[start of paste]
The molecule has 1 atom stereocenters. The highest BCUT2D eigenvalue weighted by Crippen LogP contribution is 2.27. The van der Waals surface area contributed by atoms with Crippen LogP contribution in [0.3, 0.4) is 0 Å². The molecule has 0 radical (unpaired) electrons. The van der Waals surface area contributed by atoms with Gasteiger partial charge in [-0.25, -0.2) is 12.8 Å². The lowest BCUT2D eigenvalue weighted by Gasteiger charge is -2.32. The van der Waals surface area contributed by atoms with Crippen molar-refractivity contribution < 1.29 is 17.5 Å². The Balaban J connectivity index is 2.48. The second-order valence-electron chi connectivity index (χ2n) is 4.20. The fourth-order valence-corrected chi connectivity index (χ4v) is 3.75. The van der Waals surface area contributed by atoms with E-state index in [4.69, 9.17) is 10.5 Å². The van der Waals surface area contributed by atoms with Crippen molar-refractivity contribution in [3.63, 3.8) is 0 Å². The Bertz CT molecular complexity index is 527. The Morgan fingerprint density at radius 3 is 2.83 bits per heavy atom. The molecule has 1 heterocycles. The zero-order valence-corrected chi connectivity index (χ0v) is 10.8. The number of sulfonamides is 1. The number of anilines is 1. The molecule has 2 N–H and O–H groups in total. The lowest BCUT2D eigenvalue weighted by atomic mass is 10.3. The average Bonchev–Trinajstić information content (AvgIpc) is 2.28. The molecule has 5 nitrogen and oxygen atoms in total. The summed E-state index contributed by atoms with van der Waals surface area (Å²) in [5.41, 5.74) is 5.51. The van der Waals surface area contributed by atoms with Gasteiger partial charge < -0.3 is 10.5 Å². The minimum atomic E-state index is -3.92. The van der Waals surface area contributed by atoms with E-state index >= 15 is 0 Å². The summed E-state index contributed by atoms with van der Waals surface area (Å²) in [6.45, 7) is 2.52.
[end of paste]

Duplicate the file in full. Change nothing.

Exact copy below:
The molecule has 1 atom stereocenters. The highest BCUT2D eigenvalue weighted by Crippen LogP contribution is 2.27. The van der Waals surface area contributed by atoms with Crippen LogP contribution in [0.3, 0.4) is 0 Å². The molecule has 0 radical (unpaired) electrons. The van der Waals surface area contributed by atoms with Gasteiger partial charge in [-0.25, -0.2) is 12.8 Å². The lowest BCUT2D eigenvalue weighted by Gasteiger charge is -2.32. The van der Waals surface area contributed by atoms with Crippen molar-refractivity contribution < 1.29 is 17.5 Å². The Balaban J connectivity index is 2.48. The second-order valence-electron chi connectivity index (χ2n) is 4.20. The fourth-order valence-corrected chi connectivity index (χ4v) is 3.75. The van der Waals surface area contributed by atoms with E-state index in [4.69, 9.17) is 10.5 Å². The van der Waals surface area contributed by atoms with Crippen molar-refractivity contribution in [3.63, 3.8) is 0 Å². The Bertz CT molecular complexity index is 527. The Morgan fingerprint density at radius 3 is 2.83 bits per heavy atom. The molecule has 1 heterocycles. The zero-order valence-corrected chi connectivity index (χ0v) is 10.8. The number of sulfonamides is 1. The number of anilines is 1. The molecule has 2 N–H and O–H groups in total. The lowest BCUT2D eigenvalue weighted by atomic mass is 10.3. The average Bonchev–Trinajstić information content (AvgIpc) is 2.28. The molecule has 5 nitrogen and oxygen atoms in total. The summed E-state index contributed by atoms with van der Waals surface area (Å²) in [5.41, 5.74) is 5.51. The van der Waals surface area contributed by atoms with Gasteiger partial charge < -0.3 is 10.5 Å². The minimum atomic E-state index is -3.92. The van der Waals surface area contributed by atoms with E-state index >= 15 is 0 Å². The summed E-state index contributed by atoms with van der Waals surface area (Å²) in [6.45, 7) is 2.52.